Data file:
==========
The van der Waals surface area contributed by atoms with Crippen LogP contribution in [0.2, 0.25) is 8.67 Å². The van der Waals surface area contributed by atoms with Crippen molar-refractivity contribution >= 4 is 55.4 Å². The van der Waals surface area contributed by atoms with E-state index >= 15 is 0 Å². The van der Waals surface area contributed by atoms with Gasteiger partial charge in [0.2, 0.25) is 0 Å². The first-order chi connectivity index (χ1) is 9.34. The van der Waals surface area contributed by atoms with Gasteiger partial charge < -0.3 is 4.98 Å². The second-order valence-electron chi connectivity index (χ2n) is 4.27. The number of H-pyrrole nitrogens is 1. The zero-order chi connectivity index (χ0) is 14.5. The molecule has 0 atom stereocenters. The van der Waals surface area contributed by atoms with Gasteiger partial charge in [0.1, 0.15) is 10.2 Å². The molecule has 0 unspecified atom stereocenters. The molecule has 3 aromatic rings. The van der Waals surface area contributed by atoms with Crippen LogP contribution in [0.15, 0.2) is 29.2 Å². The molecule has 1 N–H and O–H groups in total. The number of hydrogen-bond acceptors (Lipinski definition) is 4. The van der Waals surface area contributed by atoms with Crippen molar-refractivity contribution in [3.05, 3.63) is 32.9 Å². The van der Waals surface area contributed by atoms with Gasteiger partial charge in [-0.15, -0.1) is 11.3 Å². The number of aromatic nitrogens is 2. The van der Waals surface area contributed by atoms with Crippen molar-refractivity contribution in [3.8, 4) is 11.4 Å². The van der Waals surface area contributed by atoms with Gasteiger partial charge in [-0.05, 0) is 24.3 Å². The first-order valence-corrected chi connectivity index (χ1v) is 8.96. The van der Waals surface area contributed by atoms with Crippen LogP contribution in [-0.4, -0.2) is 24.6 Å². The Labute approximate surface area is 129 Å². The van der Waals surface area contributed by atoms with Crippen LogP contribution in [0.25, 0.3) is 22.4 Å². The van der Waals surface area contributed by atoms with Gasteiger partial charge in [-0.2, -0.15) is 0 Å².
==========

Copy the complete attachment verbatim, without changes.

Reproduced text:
The van der Waals surface area contributed by atoms with Crippen LogP contribution in [0.2, 0.25) is 8.67 Å². The van der Waals surface area contributed by atoms with Crippen molar-refractivity contribution >= 4 is 55.4 Å². The van der Waals surface area contributed by atoms with E-state index >= 15 is 0 Å². The van der Waals surface area contributed by atoms with Gasteiger partial charge in [0.2, 0.25) is 0 Å². The first-order chi connectivity index (χ1) is 9.34. The van der Waals surface area contributed by atoms with Gasteiger partial charge < -0.3 is 4.98 Å². The second-order valence-electron chi connectivity index (χ2n) is 4.27. The number of H-pyrrole nitrogens is 1. The zero-order chi connectivity index (χ0) is 14.5. The molecule has 0 atom stereocenters. The van der Waals surface area contributed by atoms with Gasteiger partial charge in [0.1, 0.15) is 10.2 Å². The molecule has 0 unspecified atom stereocenters. The molecule has 3 aromatic rings. The van der Waals surface area contributed by atoms with Crippen LogP contribution in [0.15, 0.2) is 29.2 Å². The molecule has 1 N–H and O–H groups in total. The number of hydrogen-bond acceptors (Lipinski definition) is 4. The van der Waals surface area contributed by atoms with Crippen molar-refractivity contribution in [3.05, 3.63) is 32.9 Å². The van der Waals surface area contributed by atoms with Gasteiger partial charge in [-0.15, -0.1) is 11.3 Å². The number of aromatic nitrogens is 2. The van der Waals surface area contributed by atoms with Crippen molar-refractivity contribution in [3.8, 4) is 11.4 Å². The van der Waals surface area contributed by atoms with Gasteiger partial charge in [-0.05, 0) is 24.3 Å². The first-order valence-corrected chi connectivity index (χ1v) is 8.96. The van der Waals surface area contributed by atoms with Crippen LogP contribution in [-0.4, -0.2) is 24.6 Å². The Labute approximate surface area is 129 Å². The van der Waals surface area contributed by atoms with Crippen LogP contribution in [0.25, 0.3) is 22.4 Å². The van der Waals surface area contributed by atoms with Gasteiger partial charge in [-0.2, -0.15) is 0 Å².